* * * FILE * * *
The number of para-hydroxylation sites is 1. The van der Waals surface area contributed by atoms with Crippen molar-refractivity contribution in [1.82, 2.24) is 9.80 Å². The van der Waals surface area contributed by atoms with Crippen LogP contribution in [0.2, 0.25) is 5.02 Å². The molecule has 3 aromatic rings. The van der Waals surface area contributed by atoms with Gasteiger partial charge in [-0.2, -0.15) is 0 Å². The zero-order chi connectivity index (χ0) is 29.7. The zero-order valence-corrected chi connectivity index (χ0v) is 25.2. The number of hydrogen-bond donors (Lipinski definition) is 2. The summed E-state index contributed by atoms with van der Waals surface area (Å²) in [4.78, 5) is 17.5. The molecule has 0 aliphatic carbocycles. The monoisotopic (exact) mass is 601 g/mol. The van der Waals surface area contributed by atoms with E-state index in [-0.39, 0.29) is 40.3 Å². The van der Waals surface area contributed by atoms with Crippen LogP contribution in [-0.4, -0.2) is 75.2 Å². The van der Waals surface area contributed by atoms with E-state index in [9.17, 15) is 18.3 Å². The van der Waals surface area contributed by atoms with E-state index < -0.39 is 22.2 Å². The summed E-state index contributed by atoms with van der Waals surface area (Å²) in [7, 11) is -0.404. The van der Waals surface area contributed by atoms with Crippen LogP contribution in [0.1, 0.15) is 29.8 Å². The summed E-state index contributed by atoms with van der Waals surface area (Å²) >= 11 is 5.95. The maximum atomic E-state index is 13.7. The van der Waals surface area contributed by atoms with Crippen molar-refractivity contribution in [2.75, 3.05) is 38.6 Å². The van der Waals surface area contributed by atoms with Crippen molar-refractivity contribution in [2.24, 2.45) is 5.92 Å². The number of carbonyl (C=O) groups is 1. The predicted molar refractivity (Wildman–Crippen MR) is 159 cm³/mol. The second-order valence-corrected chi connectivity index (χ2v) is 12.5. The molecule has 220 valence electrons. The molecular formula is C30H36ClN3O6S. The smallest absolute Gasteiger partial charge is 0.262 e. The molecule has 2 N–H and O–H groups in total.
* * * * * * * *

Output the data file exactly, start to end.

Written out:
The number of para-hydroxylation sites is 1. The van der Waals surface area contributed by atoms with Crippen molar-refractivity contribution in [1.82, 2.24) is 9.80 Å². The van der Waals surface area contributed by atoms with Crippen LogP contribution in [0.2, 0.25) is 5.02 Å². The molecule has 3 aromatic rings. The van der Waals surface area contributed by atoms with Gasteiger partial charge in [-0.2, -0.15) is 0 Å². The zero-order chi connectivity index (χ0) is 29.7. The zero-order valence-corrected chi connectivity index (χ0v) is 25.2. The number of hydrogen-bond donors (Lipinski definition) is 2. The summed E-state index contributed by atoms with van der Waals surface area (Å²) in [4.78, 5) is 17.5. The molecule has 0 aliphatic carbocycles. The monoisotopic (exact) mass is 601 g/mol. The van der Waals surface area contributed by atoms with E-state index in [-0.39, 0.29) is 40.3 Å². The van der Waals surface area contributed by atoms with Crippen LogP contribution in [-0.4, -0.2) is 75.2 Å². The van der Waals surface area contributed by atoms with E-state index in [9.17, 15) is 18.3 Å². The van der Waals surface area contributed by atoms with E-state index < -0.39 is 22.2 Å². The summed E-state index contributed by atoms with van der Waals surface area (Å²) in [7, 11) is -0.404. The van der Waals surface area contributed by atoms with Crippen LogP contribution in [0.1, 0.15) is 29.8 Å². The summed E-state index contributed by atoms with van der Waals surface area (Å²) >= 11 is 5.95. The maximum atomic E-state index is 13.7. The van der Waals surface area contributed by atoms with Crippen molar-refractivity contribution in [2.75, 3.05) is 38.6 Å². The van der Waals surface area contributed by atoms with Crippen molar-refractivity contribution in [2.24, 2.45) is 5.92 Å². The number of carbonyl (C=O) groups is 1. The predicted molar refractivity (Wildman–Crippen MR) is 159 cm³/mol. The second-order valence-corrected chi connectivity index (χ2v) is 12.5. The molecule has 220 valence electrons. The molecular formula is C30H36ClN3O6S. The smallest absolute Gasteiger partial charge is 0.262 e. The molecule has 2 N–H and O–H groups in total.